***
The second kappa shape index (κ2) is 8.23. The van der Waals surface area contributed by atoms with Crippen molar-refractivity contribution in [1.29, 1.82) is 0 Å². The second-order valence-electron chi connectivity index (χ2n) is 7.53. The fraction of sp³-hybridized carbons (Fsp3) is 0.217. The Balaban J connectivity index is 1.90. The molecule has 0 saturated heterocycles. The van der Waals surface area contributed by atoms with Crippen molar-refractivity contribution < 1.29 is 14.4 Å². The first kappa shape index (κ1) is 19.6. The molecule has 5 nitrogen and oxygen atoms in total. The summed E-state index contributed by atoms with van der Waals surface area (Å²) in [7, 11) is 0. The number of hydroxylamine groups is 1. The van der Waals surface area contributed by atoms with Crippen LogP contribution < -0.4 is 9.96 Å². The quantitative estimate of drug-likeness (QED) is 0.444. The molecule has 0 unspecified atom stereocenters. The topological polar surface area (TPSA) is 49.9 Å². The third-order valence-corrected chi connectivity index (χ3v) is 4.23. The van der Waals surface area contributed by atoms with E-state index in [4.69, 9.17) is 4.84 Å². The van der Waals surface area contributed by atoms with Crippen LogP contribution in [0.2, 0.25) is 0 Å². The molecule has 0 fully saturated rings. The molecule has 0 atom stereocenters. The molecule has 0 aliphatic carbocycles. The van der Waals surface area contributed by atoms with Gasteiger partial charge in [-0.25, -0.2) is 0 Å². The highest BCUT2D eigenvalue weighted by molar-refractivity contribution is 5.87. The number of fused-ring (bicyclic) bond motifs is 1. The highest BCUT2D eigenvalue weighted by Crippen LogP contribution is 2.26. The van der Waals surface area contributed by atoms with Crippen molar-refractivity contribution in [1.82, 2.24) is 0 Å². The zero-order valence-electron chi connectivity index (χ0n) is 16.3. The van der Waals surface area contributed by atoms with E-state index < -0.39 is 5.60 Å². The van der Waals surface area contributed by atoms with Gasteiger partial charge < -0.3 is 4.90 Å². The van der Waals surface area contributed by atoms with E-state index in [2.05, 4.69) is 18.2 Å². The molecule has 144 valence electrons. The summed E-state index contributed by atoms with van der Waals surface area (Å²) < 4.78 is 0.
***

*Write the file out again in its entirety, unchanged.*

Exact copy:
The second kappa shape index (κ2) is 8.23. The van der Waals surface area contributed by atoms with Crippen molar-refractivity contribution in [1.29, 1.82) is 0 Å². The second-order valence-electron chi connectivity index (χ2n) is 7.53. The fraction of sp³-hybridized carbons (Fsp3) is 0.217. The Balaban J connectivity index is 1.90. The molecule has 0 saturated heterocycles. The van der Waals surface area contributed by atoms with Crippen molar-refractivity contribution < 1.29 is 14.4 Å². The first kappa shape index (κ1) is 19.6. The molecule has 5 nitrogen and oxygen atoms in total. The summed E-state index contributed by atoms with van der Waals surface area (Å²) in [7, 11) is 0. The number of hydroxylamine groups is 1. The van der Waals surface area contributed by atoms with Crippen LogP contribution < -0.4 is 9.96 Å². The quantitative estimate of drug-likeness (QED) is 0.444. The molecule has 0 unspecified atom stereocenters. The topological polar surface area (TPSA) is 49.9 Å². The third-order valence-corrected chi connectivity index (χ3v) is 4.23. The van der Waals surface area contributed by atoms with E-state index in [4.69, 9.17) is 4.84 Å². The van der Waals surface area contributed by atoms with Crippen LogP contribution in [0.2, 0.25) is 0 Å². The molecule has 0 fully saturated rings. The molecule has 0 atom stereocenters. The molecule has 0 aliphatic carbocycles. The van der Waals surface area contributed by atoms with Gasteiger partial charge in [-0.25, -0.2) is 0 Å². The highest BCUT2D eigenvalue weighted by molar-refractivity contribution is 5.87. The number of fused-ring (bicyclic) bond motifs is 1. The highest BCUT2D eigenvalue weighted by Crippen LogP contribution is 2.26. The van der Waals surface area contributed by atoms with Crippen molar-refractivity contribution in [1.82, 2.24) is 0 Å². The zero-order valence-electron chi connectivity index (χ0n) is 16.3. The van der Waals surface area contributed by atoms with E-state index < -0.39 is 5.60 Å². The van der Waals surface area contributed by atoms with Gasteiger partial charge < -0.3 is 4.90 Å². The van der Waals surface area contributed by atoms with E-state index in [2.05, 4.69) is 18.2 Å². The molecule has 144 valence electrons. The summed E-state index contributed by atoms with van der Waals surface area (Å²) < 4.78 is 0.